On this day in music history: May 20, 1978 – “With A Little Luck” by Wings hits #1 on the Billboard Hot 100 for 2 weeks. Written and produced by Paul McCartney, it is the sixth solo chart topper for the former Beatle. In early 1977, Linda McCartney finds out that she is expecting her and Paul’s third child together (a son, named James Louis McCartney born on September 12, 1977). Inspired by the good news, McCartney writes “With A Little Luck” based on his feelings of happiness and optimism about the impending birth and their future. Deciding that a change of scenery is necessary when recording the follow up to their previous studio album “Wings At The Speed Of Sound”, the band take a working vacation, by living and recording on a yacht called the “Fair Carol” (equipped with a twenty-four track recording studio) moored off of the Virgin Islands in the Spring of 1977. Final overdubbing and mixing for the track is completed in London at Abbey Road and AIR Studios. Released as the first single from “London Town” (original working title “Water Wings”), it quickly becomes a hit. Entering the Hot 100 at #70 on March 25, 1978, it climbs to the top of the chart eight weeks later. Commercially sold copies of the 45 contain the full album version clocking in at 5:45, while promotional copies serviced to radio stations feature an edited version running 3:13. The short version is not issued on a commercial album, until the release of the compilation albums “All The Best!” in 1987 (US Version only) and “Wingspan” in 2001. “With A Little Luck” is certified Gold in the US by the RIAA.

Help support the Behind The Grooves music blog with a donation by clicking on the link at: PayPal.Me/jharris1228

On this day in music history: May 20, 1976 – &…

On this day in music history: May 20, 1976 – “Changesonebowie”, the eleventh album by David Bowie is released. It is the first compilation of Bowie’s hits on RCA Records from 1969 to 1976. The album also marks the first appearance of the track “John I’m Only Dancing” on an album. The song had been previously issued as a stand alone single in September of 1972. The first 1,000 copies of the UK LP have the “sax version” of the song, a re-recorded version cut in January of 1973. It issued as a single in the UK in April of 1973, using the same catalog number as the first pressing. The compilation subsequently switches out the “sax version” with the original release on future pressings. “Ziggy Stardust” is also issued as a single A-side in tandem with the compilations release to help promote it. “Changesone” is also briefly reissued on CD in 1985 by RCA, but is quickly withdrawn after Bowie acquires the rights to his master recordings. The album also spawns a sequel compilation titled “Changestwobowie” released in November of 1981. After both titles are deleted, another Bowie hits album titled “Changesbowie” featuring tracks from both albums with songs from the “Let’s Dance” and “Tonight” albums (originally released on EMI-America Records) is released in 1990, while Bowie’s catalog is distributed by Rykodisc. It too is deleted when the Bowie’s catalog is licensed to EMI Records worldwide. On May 20, 2016, the album is reissued on vinyl for the first time in over two decades, to commemorate the fortieth anniversary of its original release. Parlophone/WMG presses the new reissue on black and limited edition clear 180 gram vinyl. “Changesonebowie” peaks at number two on the UK album chart, number ten on the Billboard Top 200, and is certified Platinum in the US by the RIAA.

Help support the Behind The Grooves music blog with a donation by clicking on the link at: PayPal.Me/jharris1228

Born on this day: May 20, 1946 – Pop music ico…

Born on this day: May 20, 1946 – Pop music icon and Academy Award winning actress Cher (born Cherilyn Sarkasian La Pierre in El Centro, CA). Happy 73rd Birthday, Cher!!

Help support the Behind The Grooves music blog with a donation by clicking on the link at: PayPal.Me/jharris1228

On this day in music history: May 20, 1974 – &…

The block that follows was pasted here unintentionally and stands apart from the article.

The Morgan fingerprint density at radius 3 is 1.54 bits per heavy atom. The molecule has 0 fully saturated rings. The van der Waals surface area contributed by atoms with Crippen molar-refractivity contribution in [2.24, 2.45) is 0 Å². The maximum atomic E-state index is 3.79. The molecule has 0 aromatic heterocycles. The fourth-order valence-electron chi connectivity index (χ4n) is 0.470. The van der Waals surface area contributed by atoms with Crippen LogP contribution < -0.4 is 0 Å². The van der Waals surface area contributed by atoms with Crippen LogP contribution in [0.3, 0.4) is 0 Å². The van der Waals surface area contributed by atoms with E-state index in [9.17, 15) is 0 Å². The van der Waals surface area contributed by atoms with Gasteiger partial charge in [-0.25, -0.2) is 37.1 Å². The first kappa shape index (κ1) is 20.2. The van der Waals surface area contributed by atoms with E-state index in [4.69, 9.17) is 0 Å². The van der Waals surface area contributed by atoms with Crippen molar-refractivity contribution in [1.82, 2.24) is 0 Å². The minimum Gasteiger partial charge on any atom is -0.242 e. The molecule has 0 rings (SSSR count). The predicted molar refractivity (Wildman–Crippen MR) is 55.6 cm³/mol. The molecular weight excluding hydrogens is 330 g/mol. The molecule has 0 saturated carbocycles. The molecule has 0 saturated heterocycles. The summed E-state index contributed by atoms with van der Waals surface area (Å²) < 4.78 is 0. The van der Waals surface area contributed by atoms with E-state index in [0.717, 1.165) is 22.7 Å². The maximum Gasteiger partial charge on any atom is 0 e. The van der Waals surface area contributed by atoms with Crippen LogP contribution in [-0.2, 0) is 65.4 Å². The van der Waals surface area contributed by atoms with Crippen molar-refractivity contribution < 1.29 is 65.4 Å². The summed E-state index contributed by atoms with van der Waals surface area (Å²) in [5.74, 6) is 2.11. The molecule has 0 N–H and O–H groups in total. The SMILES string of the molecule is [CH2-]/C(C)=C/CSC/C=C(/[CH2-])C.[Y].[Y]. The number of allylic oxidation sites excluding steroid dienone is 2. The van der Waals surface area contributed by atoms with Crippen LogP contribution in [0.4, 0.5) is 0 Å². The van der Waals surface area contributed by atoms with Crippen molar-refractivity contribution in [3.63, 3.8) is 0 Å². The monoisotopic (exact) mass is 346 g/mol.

On this day in music history: May 20, 1974 – “Rags To Rufus”, the second album by Rufus Featuring Chaka Khan is released. Produced by Bob Monaco, it is recorded at Quantum Recording Studios in Torrance, CA from December 1973 – February 1974. Originally known as Ask Rufus when they form in 1971, the band originally consists of former American Breed (“Bend Me, Shape Me”) members Kevin Murphy (keyboards), Chuck Colbert Jr., Willie Weeks (bass), Lee Graziano (drums), Al Ciner (guitar), James Stella and Paulette McWilliams (vocals). They’re signed to Epic Records and record an album, which is shelved and they are dropped. Manager and producer Bob Monaco helps them to land another contract, this time with ABC/Dunhill Records. Before it’s recorded, Weeks is replaced by Dennis Belfield, Stella is replaced by Ron Stockert, and Graziano by Andre Fischer. During this time McWilliams becomes close friends with a young Chicago based singer named Chaka Khan (born Yvette Marie Stevens), who initially joins as a background singer. Paulette eventually decides to leave, grooming Khan to replace her. Shortening their name to Rufus, they release their debut album in July of 1973 (#44 R&B, #174 Pop), then quickly beginning work on the follow up. In spite of being very pregnant with her first child Indira Milini (born December 21, 1973), Chaka delivers powerful vocals throughout. During the sessions, Rufus receive a visit in the studio by R&B and pop superstar Stevie Wonder, who had become aware of them through their cover of his song “Maybe Your Baby” on their first album. Wonder offers to write the band a song for them, initially coming up with one titled “Come and Get This Stuff”. Chaka tells Stevie bluntly that she doesn’t like it. Stunned at the rejection, Wonder asks Khan what her birth sign is, to which she replies “Aries-Pisces”. Stevie comes back with another song titled “Tell Me Something Good” (#3 R&B and Pop). It also features future members Tony Maiden (talk box, guitar), and Nate Morgan (keyboards), though both are uncredited. Putting her unique vocal stamp on the unusually structured but ultra funky song, “Tell Me” becomes a crossover smash. The single wins Rufus and Chaka Khan their first Grammy Award For Best R&B Vocal Performance By A Duo Or Group in 1975. It is followed by the equally funky “You Got The Love” (#1 R&B, #14 Pop), co-written by Khan and former Stevie Wonder guitarist Ray Parker, Jr., pushing the album past the million mark in sales. First released on CD in 1990, it is remastered and reissued by Geffen/Universal Japan in 2004, packaged in a mini-LP sleeve. “Rags To Rufus” peaks at number four on the Billboard R&B album chart and Top 200, and is certified Gold in the US by the RIAA.